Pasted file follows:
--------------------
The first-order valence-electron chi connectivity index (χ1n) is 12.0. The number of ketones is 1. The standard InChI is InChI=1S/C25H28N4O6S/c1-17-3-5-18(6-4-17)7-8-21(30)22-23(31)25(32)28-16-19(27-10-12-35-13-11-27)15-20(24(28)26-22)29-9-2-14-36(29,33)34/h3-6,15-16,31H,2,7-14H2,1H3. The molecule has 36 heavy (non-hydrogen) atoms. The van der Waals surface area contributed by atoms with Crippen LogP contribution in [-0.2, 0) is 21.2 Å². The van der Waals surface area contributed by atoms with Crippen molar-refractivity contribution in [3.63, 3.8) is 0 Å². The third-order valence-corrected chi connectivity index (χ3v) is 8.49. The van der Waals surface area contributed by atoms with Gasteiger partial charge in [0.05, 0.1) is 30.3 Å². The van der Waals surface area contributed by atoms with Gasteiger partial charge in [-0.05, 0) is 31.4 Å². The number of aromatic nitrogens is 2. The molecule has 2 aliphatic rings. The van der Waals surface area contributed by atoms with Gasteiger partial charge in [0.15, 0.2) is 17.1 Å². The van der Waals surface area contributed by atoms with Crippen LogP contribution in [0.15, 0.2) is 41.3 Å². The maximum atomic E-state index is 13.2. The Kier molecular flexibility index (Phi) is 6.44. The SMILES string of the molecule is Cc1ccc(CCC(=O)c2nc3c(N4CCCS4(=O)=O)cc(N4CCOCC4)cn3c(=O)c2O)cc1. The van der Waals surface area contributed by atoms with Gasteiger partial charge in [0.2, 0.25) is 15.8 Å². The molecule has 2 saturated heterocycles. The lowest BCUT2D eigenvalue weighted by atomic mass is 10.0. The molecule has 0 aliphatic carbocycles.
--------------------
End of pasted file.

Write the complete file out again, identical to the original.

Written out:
The first-order valence-electron chi connectivity index (χ1n) is 12.0. The number of ketones is 1. The standard InChI is InChI=1S/C25H28N4O6S/c1-17-3-5-18(6-4-17)7-8-21(30)22-23(31)25(32)28-16-19(27-10-12-35-13-11-27)15-20(24(28)26-22)29-9-2-14-36(29,33)34/h3-6,15-16,31H,2,7-14H2,1H3. The molecule has 36 heavy (non-hydrogen) atoms. The van der Waals surface area contributed by atoms with Crippen LogP contribution in [-0.2, 0) is 21.2 Å². The van der Waals surface area contributed by atoms with Crippen molar-refractivity contribution in [3.63, 3.8) is 0 Å². The third-order valence-corrected chi connectivity index (χ3v) is 8.49. The van der Waals surface area contributed by atoms with Gasteiger partial charge in [0.05, 0.1) is 30.3 Å². The van der Waals surface area contributed by atoms with Gasteiger partial charge in [-0.05, 0) is 31.4 Å². The number of aromatic nitrogens is 2. The molecule has 2 aliphatic rings. The van der Waals surface area contributed by atoms with Gasteiger partial charge in [0.15, 0.2) is 17.1 Å². The van der Waals surface area contributed by atoms with Crippen LogP contribution in [0.15, 0.2) is 41.3 Å². The maximum atomic E-state index is 13.2. The Kier molecular flexibility index (Phi) is 6.44. The SMILES string of the molecule is Cc1ccc(CCC(=O)c2nc3c(N4CCCS4(=O)=O)cc(N4CCOCC4)cn3c(=O)c2O)cc1. The van der Waals surface area contributed by atoms with Gasteiger partial charge in [0.2, 0.25) is 15.8 Å². The molecule has 2 saturated heterocycles. The lowest BCUT2D eigenvalue weighted by atomic mass is 10.0. The molecule has 0 aliphatic carbocycles.